Come, let us worship and bow down,
Let us kneel before the Lord our Maker. (Psalm 95:6)
This week, while I was doing my Scripture writing, this verse stuck out in my mind.
Upon first reading, I didn’t think a lot about it. This is a short verse and seems very straight forward. It doesn’t seem like there is much to really dig into about this verse. Nothing stands out as being especially impressive or monumental. Worship the Lord, honor Him, and He is our Creator. Lots of other verses say pretty much the same thing. Nothing really extraordinary here to see. Get along with your day and just remember the instruction and truth this verse states. Right?
However, the process I use for studying a passage asks you to go a little deeper than just a first read through a passage. I decided to take a look in an interlinear to see if there is a little more to the original languages that I might not have caught at first. What I found really made this verse come to life for me.
A Triplet of Humility
Three different Hebrew words are used in this verse for bowing down in reverence, worship, and honor to one who is superior or to the master.
worship = sachah = to bow down, prostrate oneself before a superior in homage or before God in worship
bow down = kara’ = to bow down, as in reverence to a king
kneel = barak = to kneel
This is an example of a triplet in Scripture. Throughout the Bible, you will find triplets. These are instances where something is repeated or occurs three times. This is often done to strengthen a point.
Today we use exclamation points, all caps, or bold to bring attention to or intensify the message we are trying to make. However, they did not have these tools when the Bible was being written so to reinforce a point the author is trying to make, they would repeat.
In Psalm 95:6, we see David magnifying the importance of coming before the Lord in humility. Three times He instructs us to bow down before the Lord. We are to humble ourselves before our God. We must understand the lowness of our own position and how high and mighty He is.
The second part of the verse instructs us how to have this proper understanding of who we are compared to God. The psalmist reveals that God is the Lord and Maker.
The Existing God
The word translated in most Bibles here as Lord is the Hebrew word Yĕhovah. This is the proper name of God. It literally means the existing God.
Our God is different from all other gods in the fact that He actually exists. All other gods do not exist. They are the idea of man. They are created out of wood, stone, plastic, cloth, etc. They sit where they are planted and do not move unless someone moves them. They are impotent. They do not exist.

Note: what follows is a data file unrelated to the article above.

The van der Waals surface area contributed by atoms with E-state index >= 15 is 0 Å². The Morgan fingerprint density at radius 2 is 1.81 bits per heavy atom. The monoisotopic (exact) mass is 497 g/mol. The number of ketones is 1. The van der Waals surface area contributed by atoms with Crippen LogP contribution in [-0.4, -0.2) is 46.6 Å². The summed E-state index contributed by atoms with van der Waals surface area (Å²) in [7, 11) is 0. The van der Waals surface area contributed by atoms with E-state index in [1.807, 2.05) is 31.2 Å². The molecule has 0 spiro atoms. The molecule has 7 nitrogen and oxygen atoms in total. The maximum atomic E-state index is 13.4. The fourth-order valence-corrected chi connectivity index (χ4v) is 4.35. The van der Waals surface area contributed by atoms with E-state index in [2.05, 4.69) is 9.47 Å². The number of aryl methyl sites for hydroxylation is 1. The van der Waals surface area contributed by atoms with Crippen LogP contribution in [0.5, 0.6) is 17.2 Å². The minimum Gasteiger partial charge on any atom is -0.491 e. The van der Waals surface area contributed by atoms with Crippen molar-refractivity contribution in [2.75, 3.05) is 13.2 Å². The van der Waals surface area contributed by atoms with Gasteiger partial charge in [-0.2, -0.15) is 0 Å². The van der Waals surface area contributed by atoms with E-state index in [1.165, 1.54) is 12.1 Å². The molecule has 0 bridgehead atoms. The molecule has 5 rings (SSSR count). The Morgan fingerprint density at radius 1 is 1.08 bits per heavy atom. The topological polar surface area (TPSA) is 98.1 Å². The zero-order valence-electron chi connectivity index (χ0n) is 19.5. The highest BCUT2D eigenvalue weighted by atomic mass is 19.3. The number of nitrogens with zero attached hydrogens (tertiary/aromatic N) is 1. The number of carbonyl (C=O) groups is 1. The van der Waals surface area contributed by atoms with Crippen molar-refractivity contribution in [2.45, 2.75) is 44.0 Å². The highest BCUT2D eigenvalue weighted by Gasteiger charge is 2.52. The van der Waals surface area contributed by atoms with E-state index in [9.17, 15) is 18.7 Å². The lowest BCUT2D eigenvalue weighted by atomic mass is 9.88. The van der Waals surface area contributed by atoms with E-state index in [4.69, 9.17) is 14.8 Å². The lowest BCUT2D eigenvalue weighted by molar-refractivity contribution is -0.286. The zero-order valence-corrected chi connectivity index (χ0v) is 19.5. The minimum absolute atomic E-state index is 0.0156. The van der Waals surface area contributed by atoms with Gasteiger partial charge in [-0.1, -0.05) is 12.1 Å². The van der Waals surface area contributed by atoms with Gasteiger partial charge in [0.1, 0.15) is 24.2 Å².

Our God, however, does exist. Not only does he exist in the now but he has always existed and will forever exist. He not only exists but He is eternal. No other being can make that claim.
Yĕhovah also means self-existing one. This means no one created God. He has no beginning. He is not a created being. He just is. This is a difficult concept for us to fully grasp but it is an attribute that reveals that God stand alone. He is unlike any other.
Our God has no creator, no one and nothing dictates to Him where He can and cannot go, and He is omnipotent (all-powerful).
David also refers to God as “our Maker.” He made us. He took time to craft us.
He not only created us but He made us “in His image” (Genesis 1:26). This doesn’t mean we look like God. God the Father is spirit (John 4:24) so He does not have a corporal body. When the Bible says that we are made in the image of God it means that we are set apart from the rest of creation. In creating us in His image, He made it so we are able to communicate with Him. In doing so, He also equipped us with the ability to rule and have dominion of the earth, as well (Genesis 1:28).
God is the Creator of all we know and see. It is difficult for our human minds to comprehend this fully. One of the most mind-blowing concepts is the knowledge that God exists outside of time. He created time. The fact that God has sovereign control over even time reveals a small glimpse of His unimaginable power.
This powerful, omnipotent Being chose to not only create us but desires to commune with us. Not only that but when we rebelled against Him, hated Him, and had no desire for Him, He chose to send His Son to die for our sins. Then He chose to give us a new heart, new desires, and a new life in Him.
“We are to worship in such style that the bowing down shall indicate that we count ourselves to be as nothing in the presence of the all glorious Lord. Let us kneel before the Lord our maker. As suppliants must we come; joyful, but not presumptuous; familiar as children before a father, yet reverential as creatures before their maker.” ~ Charles Spurgeon1
As David said, “Come, let us worship and bow down, Let us kneel before the Lord our Maker.” (Psalm 95:6)
Below is a Christian band called Half a Mile performing Sons of Korah’s version of Psalm 95. I hope you enjoy it as much as I did.
- “Treasury Of David Psalm 95”. 2017. Spurgeon.Org. Accessed June 7. http://www.spurgeon.org/treasury/ps095.php.